Kung Fu Training: Sum Chien – The Heart of Shaolin, Part 9: Speaking with the Body

January 9, 2018 Nam Yang Kung Fu Retreat

A good example of how training our body posture and language, including the face affect us as a whole. Martial Arts Students demonstrating the Sum Chien at Nam Yang Thailand Training Camp.

Life is largely about how we interact with others.  Psychologists tell us that only 7% of what we communicate is through our words compared to 55% through our body language.  That is a lot of body language!  An upright posture with the chest slightly raised, in other words, the posture which we train in Sum Chien, communicates strength and a high social status.  Relaxation communicates confidence.  Then there is quality of eye contact!  One of the things that this body language says is ‘be very wary of attacking me, I am not someone you should upset’.  One of the functions of martial arts is to arm you with the weapons of self-defence.  Your body language should be the first one that people encounter.  If you have studied Sun Tzu’s ‘Art of War’ and similar treatise on strategy, you will appreciate that the best general wins without having to fight.  Unfortunately a coin has two sides: slouched body posture, tension and failure to make eye contact are invitations for someone with a more dominant self-image to pick on you.  Genuinely confident people don’t need to but people trying to reinforce their own confidence will often seek to do so by proving to themselves that they can dominate others.

As I mentioned above, emotion has a physical base.  The posture that we adopt will rapidly affect this.  As Sum Chien training reshapes our posture, our feelings and our confidence are reshaped with it.  This is massively important!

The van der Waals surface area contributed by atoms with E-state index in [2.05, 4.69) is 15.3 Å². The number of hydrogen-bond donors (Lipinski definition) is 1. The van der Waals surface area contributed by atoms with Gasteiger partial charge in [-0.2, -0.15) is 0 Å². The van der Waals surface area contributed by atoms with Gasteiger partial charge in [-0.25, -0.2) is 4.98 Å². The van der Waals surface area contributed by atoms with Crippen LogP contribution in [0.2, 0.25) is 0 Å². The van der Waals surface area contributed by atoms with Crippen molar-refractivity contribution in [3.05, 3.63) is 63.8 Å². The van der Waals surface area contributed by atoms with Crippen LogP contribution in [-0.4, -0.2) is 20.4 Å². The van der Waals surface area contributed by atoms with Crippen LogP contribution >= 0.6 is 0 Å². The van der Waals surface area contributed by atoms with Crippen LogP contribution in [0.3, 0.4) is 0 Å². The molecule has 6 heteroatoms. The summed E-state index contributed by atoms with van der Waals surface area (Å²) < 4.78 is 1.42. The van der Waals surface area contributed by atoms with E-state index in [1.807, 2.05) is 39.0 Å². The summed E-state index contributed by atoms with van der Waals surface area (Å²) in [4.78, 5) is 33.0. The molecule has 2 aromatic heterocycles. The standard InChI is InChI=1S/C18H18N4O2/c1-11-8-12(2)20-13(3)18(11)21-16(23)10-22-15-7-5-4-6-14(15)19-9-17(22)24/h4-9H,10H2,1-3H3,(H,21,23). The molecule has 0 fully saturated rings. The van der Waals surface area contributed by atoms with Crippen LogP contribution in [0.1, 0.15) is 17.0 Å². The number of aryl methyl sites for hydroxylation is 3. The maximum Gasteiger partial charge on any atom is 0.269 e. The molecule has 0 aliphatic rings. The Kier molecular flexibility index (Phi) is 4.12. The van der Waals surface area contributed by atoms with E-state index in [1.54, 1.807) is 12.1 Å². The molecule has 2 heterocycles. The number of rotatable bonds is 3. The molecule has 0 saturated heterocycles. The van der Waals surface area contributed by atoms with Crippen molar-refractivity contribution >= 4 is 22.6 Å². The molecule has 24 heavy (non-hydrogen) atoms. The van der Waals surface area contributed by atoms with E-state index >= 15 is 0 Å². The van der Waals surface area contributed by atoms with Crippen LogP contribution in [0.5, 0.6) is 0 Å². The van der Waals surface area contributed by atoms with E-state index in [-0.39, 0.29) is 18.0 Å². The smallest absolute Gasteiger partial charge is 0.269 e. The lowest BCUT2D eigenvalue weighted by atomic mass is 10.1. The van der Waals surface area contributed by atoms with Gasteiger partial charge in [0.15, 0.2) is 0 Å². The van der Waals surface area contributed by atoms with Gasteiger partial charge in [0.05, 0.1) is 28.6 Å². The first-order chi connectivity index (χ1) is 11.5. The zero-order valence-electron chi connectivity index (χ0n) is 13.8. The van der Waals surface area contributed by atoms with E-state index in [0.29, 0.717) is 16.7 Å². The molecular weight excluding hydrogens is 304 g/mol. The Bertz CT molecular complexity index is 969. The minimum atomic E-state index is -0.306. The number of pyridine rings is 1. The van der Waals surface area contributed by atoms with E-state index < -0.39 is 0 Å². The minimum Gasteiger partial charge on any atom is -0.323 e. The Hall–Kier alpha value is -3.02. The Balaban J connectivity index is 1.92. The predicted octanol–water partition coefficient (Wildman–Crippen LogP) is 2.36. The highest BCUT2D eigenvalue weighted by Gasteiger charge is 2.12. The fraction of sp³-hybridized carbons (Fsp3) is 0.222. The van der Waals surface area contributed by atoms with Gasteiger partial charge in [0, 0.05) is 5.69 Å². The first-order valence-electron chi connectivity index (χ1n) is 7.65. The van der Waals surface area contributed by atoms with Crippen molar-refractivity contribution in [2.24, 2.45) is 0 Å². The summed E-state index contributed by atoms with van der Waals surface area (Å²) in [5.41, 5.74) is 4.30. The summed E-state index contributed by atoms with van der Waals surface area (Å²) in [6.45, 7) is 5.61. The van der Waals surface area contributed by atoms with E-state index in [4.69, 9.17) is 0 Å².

Now for the very best piece of news.  Your body posture and body language make a huge difference to how attractive you are.  And you have near total control over them.  Want to be more attractive?  Train your Sun Chien.  If Sum Chien training did nothing else for you, this alone would make it worthwhile.

Strengthening Intention

The strength of our actions is proportional to the strength of our intention.  Intention leads chi and chi leads strength.  To put it in very easily understood terms, if you are going to act half-heartedly, don’t bother!

Every minute action that we perform as part of our Sum Chien practice is done with total concentration and total commitment.  We practise to make this second nature.  In particular staring to infinity, regardless of any obstacles in our path, helps to strengthen our intention and lead our chi as far forwards as possible since chi follows concentration and our concentration follows our gaze.

Circulating the microcosmic orbit

The most basic circulation of Chi around our bodies is the Microcosmic orbit or Microcosm.  Essentially it flows up the back and down the front.  When we inhale, Chi rises.  When we exhale it falls.  Before we emit power, we breathe in deeply and lift a great quantity of Chi to our heads, energising our minds and our senses.  Once our action is complete, we exhale and drop our chi down again to the lower Tan Tien which is its resting point.  At the moment of expelling power, we have a body full of chi, like a ball which has been inflated fully and is therefore elastic and able to bounce.

Holding a straight back makes a strong circulation of the microcosmic orbit far easier.

As we draw chi up to our head we activate the energy centres at our crown and third eye points, not to mention our brain, pituitary and pineal glands and eyes, ears, nose.  It is really important to drop this chi down again afterwards so as not to accumulate too much chi in the head – doing so causes insanity and has been the undoing of a number of self-taught kung fu ‘masters’.

Properly circulating the microcosmic orbit has massive benefits, at first in terms of health and at a more advanced level in terms of enlightenment.  It is not easy though and takes both practise and patience.